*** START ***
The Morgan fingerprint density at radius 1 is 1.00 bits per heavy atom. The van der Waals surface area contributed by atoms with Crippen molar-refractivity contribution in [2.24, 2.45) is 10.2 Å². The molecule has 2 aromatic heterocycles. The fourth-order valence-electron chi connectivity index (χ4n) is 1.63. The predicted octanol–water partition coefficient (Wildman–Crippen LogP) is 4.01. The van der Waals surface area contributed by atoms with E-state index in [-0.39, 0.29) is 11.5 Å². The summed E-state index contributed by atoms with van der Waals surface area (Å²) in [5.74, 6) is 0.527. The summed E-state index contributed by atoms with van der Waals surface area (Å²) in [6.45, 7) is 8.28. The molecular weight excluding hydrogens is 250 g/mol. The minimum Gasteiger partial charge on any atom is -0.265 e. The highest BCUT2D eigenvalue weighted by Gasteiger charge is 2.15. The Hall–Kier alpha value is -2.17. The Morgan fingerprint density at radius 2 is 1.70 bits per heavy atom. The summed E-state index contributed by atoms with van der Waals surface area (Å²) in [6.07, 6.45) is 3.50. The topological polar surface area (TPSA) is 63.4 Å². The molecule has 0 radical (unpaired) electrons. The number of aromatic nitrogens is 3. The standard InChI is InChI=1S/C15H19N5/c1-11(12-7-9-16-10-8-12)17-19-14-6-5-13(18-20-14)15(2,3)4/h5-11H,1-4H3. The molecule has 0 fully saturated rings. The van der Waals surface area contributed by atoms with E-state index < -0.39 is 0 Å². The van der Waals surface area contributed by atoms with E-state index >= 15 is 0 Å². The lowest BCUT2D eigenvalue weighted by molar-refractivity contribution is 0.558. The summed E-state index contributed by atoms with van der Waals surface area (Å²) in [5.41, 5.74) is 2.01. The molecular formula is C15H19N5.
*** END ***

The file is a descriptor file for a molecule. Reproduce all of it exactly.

The Morgan fingerprint density at radius 1 is 1.00 bits per heavy atom. The van der Waals surface area contributed by atoms with Crippen molar-refractivity contribution in [2.24, 2.45) is 10.2 Å². The molecule has 2 aromatic heterocycles. The fourth-order valence-electron chi connectivity index (χ4n) is 1.63. The predicted octanol–water partition coefficient (Wildman–Crippen LogP) is 4.01. The van der Waals surface area contributed by atoms with E-state index in [-0.39, 0.29) is 11.5 Å². The summed E-state index contributed by atoms with van der Waals surface area (Å²) in [5.74, 6) is 0.527. The summed E-state index contributed by atoms with van der Waals surface area (Å²) in [6.45, 7) is 8.28. The molecular weight excluding hydrogens is 250 g/mol. The minimum Gasteiger partial charge on any atom is -0.265 e. The highest BCUT2D eigenvalue weighted by Gasteiger charge is 2.15. The Hall–Kier alpha value is -2.17. The Morgan fingerprint density at radius 2 is 1.70 bits per heavy atom. The summed E-state index contributed by atoms with van der Waals surface area (Å²) in [6.07, 6.45) is 3.50. The topological polar surface area (TPSA) is 63.4 Å². The molecule has 0 radical (unpaired) electrons. The number of aromatic nitrogens is 3. The standard InChI is InChI=1S/C15H19N5/c1-11(12-7-9-16-10-8-12)17-19-14-6-5-13(18-20-14)15(2,3)4/h5-11H,1-4H3. The molecule has 0 fully saturated rings. The van der Waals surface area contributed by atoms with E-state index < -0.39 is 0 Å². The van der Waals surface area contributed by atoms with E-state index >= 15 is 0 Å². The lowest BCUT2D eigenvalue weighted by molar-refractivity contribution is 0.558. The summed E-state index contributed by atoms with van der Waals surface area (Å²) in [5.41, 5.74) is 2.01. The molecular formula is C15H19N5.